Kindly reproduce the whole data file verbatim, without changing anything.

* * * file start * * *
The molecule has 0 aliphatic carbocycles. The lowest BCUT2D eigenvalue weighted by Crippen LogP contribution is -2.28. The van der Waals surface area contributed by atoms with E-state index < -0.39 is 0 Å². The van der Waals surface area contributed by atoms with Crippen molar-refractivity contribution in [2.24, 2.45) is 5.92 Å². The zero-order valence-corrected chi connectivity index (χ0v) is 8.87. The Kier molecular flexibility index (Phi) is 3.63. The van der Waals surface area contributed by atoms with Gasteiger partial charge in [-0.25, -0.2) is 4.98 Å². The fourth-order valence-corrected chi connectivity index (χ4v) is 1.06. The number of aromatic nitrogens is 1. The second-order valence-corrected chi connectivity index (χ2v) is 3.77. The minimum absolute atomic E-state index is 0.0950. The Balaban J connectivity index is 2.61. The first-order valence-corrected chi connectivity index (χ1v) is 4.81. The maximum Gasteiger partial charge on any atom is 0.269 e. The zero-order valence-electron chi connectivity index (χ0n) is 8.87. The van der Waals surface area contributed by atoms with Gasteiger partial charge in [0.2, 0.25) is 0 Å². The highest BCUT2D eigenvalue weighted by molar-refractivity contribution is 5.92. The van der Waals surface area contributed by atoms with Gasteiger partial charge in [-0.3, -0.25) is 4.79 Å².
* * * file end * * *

The molecule has 0 aliphatic carbocycles. The lowest BCUT2D eigenvalue weighted by Crippen LogP contribution is -2.28. The van der Waals surface area contributed by atoms with E-state index < -0.39 is 0 Å². The van der Waals surface area contributed by atoms with Crippen molar-refractivity contribution in [2.24, 2.45) is 5.92 Å². The zero-order valence-corrected chi connectivity index (χ0v) is 8.87. The Kier molecular flexibility index (Phi) is 3.63. The van der Waals surface area contributed by atoms with Gasteiger partial charge in [-0.25, -0.2) is 4.98 Å². The fourth-order valence-corrected chi connectivity index (χ4v) is 1.06. The number of aromatic nitrogens is 1. The second-order valence-corrected chi connectivity index (χ2v) is 3.77. The minimum absolute atomic E-state index is 0.0950. The Balaban J connectivity index is 2.61. The first-order valence-corrected chi connectivity index (χ1v) is 4.81. The maximum Gasteiger partial charge on any atom is 0.269 e. The zero-order valence-electron chi connectivity index (χ0n) is 8.87. The van der Waals surface area contributed by atoms with Gasteiger partial charge in [0.2, 0.25) is 0 Å². The highest BCUT2D eigenvalue weighted by molar-refractivity contribution is 5.92. The van der Waals surface area contributed by atoms with Gasteiger partial charge in [-0.3, -0.25) is 4.79 Å².